The SOMM Journal

August/September 2014

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Page 11 of 119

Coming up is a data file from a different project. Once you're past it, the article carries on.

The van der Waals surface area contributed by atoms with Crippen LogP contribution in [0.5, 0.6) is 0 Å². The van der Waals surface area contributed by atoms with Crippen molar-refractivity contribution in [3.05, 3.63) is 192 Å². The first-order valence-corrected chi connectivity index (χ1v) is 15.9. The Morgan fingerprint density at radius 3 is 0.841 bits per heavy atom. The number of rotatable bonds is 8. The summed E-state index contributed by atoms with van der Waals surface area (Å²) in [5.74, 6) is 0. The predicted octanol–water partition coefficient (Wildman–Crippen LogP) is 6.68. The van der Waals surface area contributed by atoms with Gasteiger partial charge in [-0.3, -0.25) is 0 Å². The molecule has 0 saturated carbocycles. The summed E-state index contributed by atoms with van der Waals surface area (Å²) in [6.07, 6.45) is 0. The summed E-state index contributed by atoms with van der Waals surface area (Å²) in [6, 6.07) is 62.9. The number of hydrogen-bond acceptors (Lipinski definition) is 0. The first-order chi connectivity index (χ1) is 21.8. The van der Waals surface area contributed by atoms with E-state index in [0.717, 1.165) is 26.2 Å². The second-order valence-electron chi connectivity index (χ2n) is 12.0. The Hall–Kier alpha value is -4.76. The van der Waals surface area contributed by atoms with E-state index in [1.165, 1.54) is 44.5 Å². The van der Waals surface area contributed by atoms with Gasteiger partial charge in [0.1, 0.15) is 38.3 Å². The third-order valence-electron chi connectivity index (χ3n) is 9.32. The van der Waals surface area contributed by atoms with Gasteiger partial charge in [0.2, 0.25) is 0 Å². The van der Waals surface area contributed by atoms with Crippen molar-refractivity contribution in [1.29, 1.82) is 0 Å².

{ editor's notebook } BEING A SOMMELIER IS LIKE BEING A KID IN A CANDY store. You have spent a good portion of your working life studying, learning and tasting wine. Now, you have reached the pinnacle in your profession. You are in charge. The whole world of wine is open to you. Congratulations! Deciding what to put on your list can be a heady experience. There's so much interesting stuff to choose from. Crafting a great wine list requires all the savvy, knowledge and skill you have acquired. Orchestrating a list that is sensitive to the vary - ing tastes and pocketbooks of a diverse customer base is a precise, Solomonesque endeavor. Once the hard work has been done and the list is complete, you are faced with a transcendent fact: A great wine list can be a thing of beauty, but it all boils down to one overarching purpose—sales. Without an active sales program, a list—no mat - ter how good—can be useless. It just takes up space and eats up capital. It's time to move into a phase of your job that is too often overlooked or placed on the back burner: staff training. If your restaurant has more than 25 seats, you cannot possibly do all the selling yourself. You need a well-trained army of servers to bring your message to customers. It's important to have a session during which you lead the entire serving staff through a thorough discussion and tasting of every wine on the list. You need to explain as much about each wine as possible—its history, its winemaker, why it was chosen and, most important, which menu items it will go best with. To this purpose, the chef should be a participant in this tasting session as well. Often restaurants will stage a comprehensive training exer - cise just before opening. This is key to getting things off to a good start. Unfortunately, in the intensity of full-time operation, training is often neglected. If the list and the personnel were static, this wouldn't be a problem. But they aren't; they're con - stantly changing. Training has to be constant—every two or three weeks. Servers need to be armed with information to do their jobs and the importance of sales has to be impressed upon them. This is a tall order and requires hard work, but it translates into the most important aspect of your job (and a prime factor in keeping your job)—SALES. After languishing in the shad - ows for years (undoubtedly as a result of the over-exposure of off-dry wines in the 1980s and '90s), Riesling seems to be finally coming into its own. When grown in climate-appropriate regions and crafted with finesse, Riesling can have a seductive personality, far from its reputation as a sweet, one-note wine. In British writer Stuart Pigott's book Best White Wine on Earth, you'll learn just why Riesling has caught the eye not just of consumers, but also leading sommeliers and wine connoisseurs as well. This comprehensive and eminently readable book fol - lows Pigott's personal voyage of discovery, as he journeys the globe to taste and learn about the myriad types of Rieslings that are currently produced, from dry to sweet, in—among others—Australia, Washington State, New York's Finger Lakes and, of course, Germany. The author makes a strong case for the fact that, contrary to popular belief, Riesling is one of the most savory, food-friendly of wines and not just a substitute for dessert. Best White Wine on Earth reveals, in an entertaining and colorful way, the inspiring 21st-century story of Riesling. Stewart, Tabori & Chang, 208 pages, $25. Much attention in the food world has been paid to French and Italian charcuterie, but very little seems to be known about the equally interesting meat products of Spain. Honing in on this extremely specific and important sub-cuisine is Jeffrey Weiss, author of the masterpiece Charcutería: The Soul of Spain. This comprehensive book explores the Spanish tradition of butchering and curing meat and fish. It explains the techniques of brining, salt curing, adobo and escabeche; it delves into preserving, patés and terrines, as well as embutidos, the various sausages and stuffed meats found throughout Spain. The book offers a duel approach to its fascinating sub - ject. There is also a section devoted to the making and appreciation of jamón Ibérico, the world's best and most expensive ham. Charcutería: The Soul of Spain is a big, comprehensive and intensive examination of an underreported and vital seg - ment of Spanish cuisine. Surrey Books, 462 pages, $40. THE BOOK CORNER It All Comes Down to Sales 12 { THE SOMM JOURNAL } AUGUST/SEPTEMBER 2014

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